It's too obvious to point out that "God's word," the penultimate fallback position for those who cannot logically back up any of their arguments against allowing equal legal civil marriage for gays and lesbians, was used to similar effect in support of marital segregation prior to 1967 as well. Since God is presumably in His heaven (or else sitting on a cloud ten miles above Florida, controlling the weather and blessing America) and remarkably silent on the issue, American evangelicals have stepped up to the plate to speak in loco parentis on His behalf, just as they did in 1967 and before.
It may finally be time to admit that while the circumstances are significantly different, each generation brings its own civil rights battle to the field, and each defines its era. The good liberal guilt many people feel about stating this, clearly and unambiguously, is perhaps a luxury we can no longer afford.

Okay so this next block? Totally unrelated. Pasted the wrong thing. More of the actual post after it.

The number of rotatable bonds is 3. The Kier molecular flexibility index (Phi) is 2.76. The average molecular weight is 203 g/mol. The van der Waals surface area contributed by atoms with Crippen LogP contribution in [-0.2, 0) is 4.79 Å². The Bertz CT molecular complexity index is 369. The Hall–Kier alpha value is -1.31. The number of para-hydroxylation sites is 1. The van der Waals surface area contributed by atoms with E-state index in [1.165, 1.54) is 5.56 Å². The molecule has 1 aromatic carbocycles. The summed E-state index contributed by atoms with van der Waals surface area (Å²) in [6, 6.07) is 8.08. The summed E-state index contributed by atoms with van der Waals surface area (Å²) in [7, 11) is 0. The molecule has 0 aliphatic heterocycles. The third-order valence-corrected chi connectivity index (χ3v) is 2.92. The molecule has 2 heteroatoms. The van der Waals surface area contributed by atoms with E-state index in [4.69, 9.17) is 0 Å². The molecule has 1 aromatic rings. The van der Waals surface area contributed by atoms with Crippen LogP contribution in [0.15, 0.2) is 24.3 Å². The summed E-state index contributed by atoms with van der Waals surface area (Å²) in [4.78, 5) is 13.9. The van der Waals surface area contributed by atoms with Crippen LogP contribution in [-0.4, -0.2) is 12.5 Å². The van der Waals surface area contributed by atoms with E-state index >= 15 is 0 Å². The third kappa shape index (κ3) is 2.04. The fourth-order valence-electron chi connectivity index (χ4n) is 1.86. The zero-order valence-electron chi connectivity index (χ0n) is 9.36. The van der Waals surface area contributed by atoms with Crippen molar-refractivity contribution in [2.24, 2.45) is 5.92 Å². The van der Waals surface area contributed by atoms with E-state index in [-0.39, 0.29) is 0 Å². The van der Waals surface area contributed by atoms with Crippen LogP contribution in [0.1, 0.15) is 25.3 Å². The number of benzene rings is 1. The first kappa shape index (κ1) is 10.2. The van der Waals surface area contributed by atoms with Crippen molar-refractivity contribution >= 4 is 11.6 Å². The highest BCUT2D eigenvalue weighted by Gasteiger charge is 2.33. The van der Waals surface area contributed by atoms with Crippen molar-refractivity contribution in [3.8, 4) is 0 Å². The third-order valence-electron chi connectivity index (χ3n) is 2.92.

It's time for right-thinking people across the ethnic and cultural divides, activists and non-activists alike, to see beyond their own religious and cultural prejudices and make common cause with the movement for marriage equality and the repeal of the ban on gays in the military in the name of doing the right thing by their fellow man.
If that means church members standing up to the purveyors of prejudice in every ethnic and cultural community, so be it. There is more than enough history of oppression to go around, and while each manifestation of that history is different, the motivation behind the oppression is startlingly consistent, as are the effects on its people, including its children. It's time for people to recognize that the same tools they are using to wound and hinder the progress of equal rights for LGBT Americans have been used, in many cases, to great effect, throughout U.S. history against other minorities, including African Americans.